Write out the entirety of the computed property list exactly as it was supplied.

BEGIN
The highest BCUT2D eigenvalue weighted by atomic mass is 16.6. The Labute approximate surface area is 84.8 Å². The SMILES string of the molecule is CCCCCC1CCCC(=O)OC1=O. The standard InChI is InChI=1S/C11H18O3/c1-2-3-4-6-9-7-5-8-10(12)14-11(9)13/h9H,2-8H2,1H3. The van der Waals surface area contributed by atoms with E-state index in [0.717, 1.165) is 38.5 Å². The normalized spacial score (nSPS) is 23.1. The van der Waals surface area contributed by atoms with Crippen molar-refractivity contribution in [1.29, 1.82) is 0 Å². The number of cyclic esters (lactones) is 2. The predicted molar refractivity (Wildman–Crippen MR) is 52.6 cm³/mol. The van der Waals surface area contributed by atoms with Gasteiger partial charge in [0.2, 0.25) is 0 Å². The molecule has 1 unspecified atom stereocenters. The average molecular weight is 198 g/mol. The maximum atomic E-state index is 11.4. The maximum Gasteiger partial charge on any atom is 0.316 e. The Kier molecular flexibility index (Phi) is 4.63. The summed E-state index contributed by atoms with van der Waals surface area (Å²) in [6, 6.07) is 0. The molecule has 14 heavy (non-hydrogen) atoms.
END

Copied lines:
The highest BCUT2D eigenvalue weighted by atomic mass is 16.6. The Labute approximate surface area is 84.8 Å². The SMILES string of the molecule is CCCCCC1CCCC(=O)OC1=O. The standard InChI is InChI=1S/C11H18O3/c1-2-3-4-6-9-7-5-8-10(12)14-11(9)13/h9H,2-8H2,1H3. The van der Waals surface area contributed by atoms with E-state index in [0.717, 1.165) is 38.5 Å². The normalized spacial score (nSPS) is 23.1. The van der Waals surface area contributed by atoms with Crippen molar-refractivity contribution in [1.29, 1.82) is 0 Å². The number of cyclic esters (lactones) is 2. The predicted molar refractivity (Wildman–Crippen MR) is 52.6 cm³/mol. The van der Waals surface area contributed by atoms with Gasteiger partial charge in [0.2, 0.25) is 0 Å². The molecule has 1 unspecified atom stereocenters. The average molecular weight is 198 g/mol. The maximum atomic E-state index is 11.4. The maximum Gasteiger partial charge on any atom is 0.316 e. The Kier molecular flexibility index (Phi) is 4.63. The summed E-state index contributed by atoms with van der Waals surface area (Å²) in [6, 6.07) is 0. The molecule has 14 heavy (non-hydrogen) atoms.